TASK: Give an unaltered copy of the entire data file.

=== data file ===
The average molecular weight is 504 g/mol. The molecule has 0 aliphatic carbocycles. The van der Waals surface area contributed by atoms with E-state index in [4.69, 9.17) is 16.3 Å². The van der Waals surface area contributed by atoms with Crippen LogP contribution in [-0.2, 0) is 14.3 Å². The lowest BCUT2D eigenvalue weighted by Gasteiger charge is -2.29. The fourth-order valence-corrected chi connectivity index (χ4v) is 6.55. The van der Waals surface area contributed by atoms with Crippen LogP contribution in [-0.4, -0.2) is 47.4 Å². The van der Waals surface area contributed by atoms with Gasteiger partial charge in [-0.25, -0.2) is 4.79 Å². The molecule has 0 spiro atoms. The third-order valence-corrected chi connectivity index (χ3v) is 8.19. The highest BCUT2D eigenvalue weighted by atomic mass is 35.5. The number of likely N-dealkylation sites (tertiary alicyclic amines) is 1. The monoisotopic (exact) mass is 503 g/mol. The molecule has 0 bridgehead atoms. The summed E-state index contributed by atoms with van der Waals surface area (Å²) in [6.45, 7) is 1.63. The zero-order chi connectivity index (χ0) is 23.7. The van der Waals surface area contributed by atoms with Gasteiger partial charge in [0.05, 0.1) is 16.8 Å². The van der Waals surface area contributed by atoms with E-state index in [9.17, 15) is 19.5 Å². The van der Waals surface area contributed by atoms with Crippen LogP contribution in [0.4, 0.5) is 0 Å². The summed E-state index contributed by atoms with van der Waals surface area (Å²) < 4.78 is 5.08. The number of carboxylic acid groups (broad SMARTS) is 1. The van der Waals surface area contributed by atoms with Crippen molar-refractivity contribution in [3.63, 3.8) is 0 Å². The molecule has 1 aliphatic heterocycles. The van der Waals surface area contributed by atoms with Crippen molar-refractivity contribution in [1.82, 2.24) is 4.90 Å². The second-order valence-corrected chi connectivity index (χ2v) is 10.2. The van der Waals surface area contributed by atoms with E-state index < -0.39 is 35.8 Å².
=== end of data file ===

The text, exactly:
The average molecular weight is 504 g/mol. The molecule has 0 aliphatic carbocycles. The van der Waals surface area contributed by atoms with E-state index in [4.69, 9.17) is 16.3 Å². The van der Waals surface area contributed by atoms with Crippen LogP contribution in [-0.2, 0) is 14.3 Å². The lowest BCUT2D eigenvalue weighted by Gasteiger charge is -2.29. The fourth-order valence-corrected chi connectivity index (χ4v) is 6.55. The van der Waals surface area contributed by atoms with Crippen LogP contribution in [-0.4, -0.2) is 47.4 Å². The van der Waals surface area contributed by atoms with Gasteiger partial charge in [-0.25, -0.2) is 4.79 Å². The molecule has 0 spiro atoms. The third-order valence-corrected chi connectivity index (χ3v) is 8.19. The highest BCUT2D eigenvalue weighted by atomic mass is 35.5. The number of likely N-dealkylation sites (tertiary alicyclic amines) is 1. The monoisotopic (exact) mass is 503 g/mol. The molecule has 0 bridgehead atoms. The summed E-state index contributed by atoms with van der Waals surface area (Å²) in [6.45, 7) is 1.63. The zero-order chi connectivity index (χ0) is 23.7. The van der Waals surface area contributed by atoms with Gasteiger partial charge in [0.05, 0.1) is 16.8 Å². The van der Waals surface area contributed by atoms with E-state index in [9.17, 15) is 19.5 Å². The van der Waals surface area contributed by atoms with Crippen LogP contribution in [0.4, 0.5) is 0 Å². The summed E-state index contributed by atoms with van der Waals surface area (Å²) < 4.78 is 5.08. The number of carboxylic acid groups (broad SMARTS) is 1. The van der Waals surface area contributed by atoms with Crippen molar-refractivity contribution in [3.63, 3.8) is 0 Å². The molecule has 1 aliphatic heterocycles. The van der Waals surface area contributed by atoms with Crippen molar-refractivity contribution in [1.82, 2.24) is 4.90 Å². The second-order valence-corrected chi connectivity index (χ2v) is 10.2. The van der Waals surface area contributed by atoms with E-state index < -0.39 is 35.8 Å².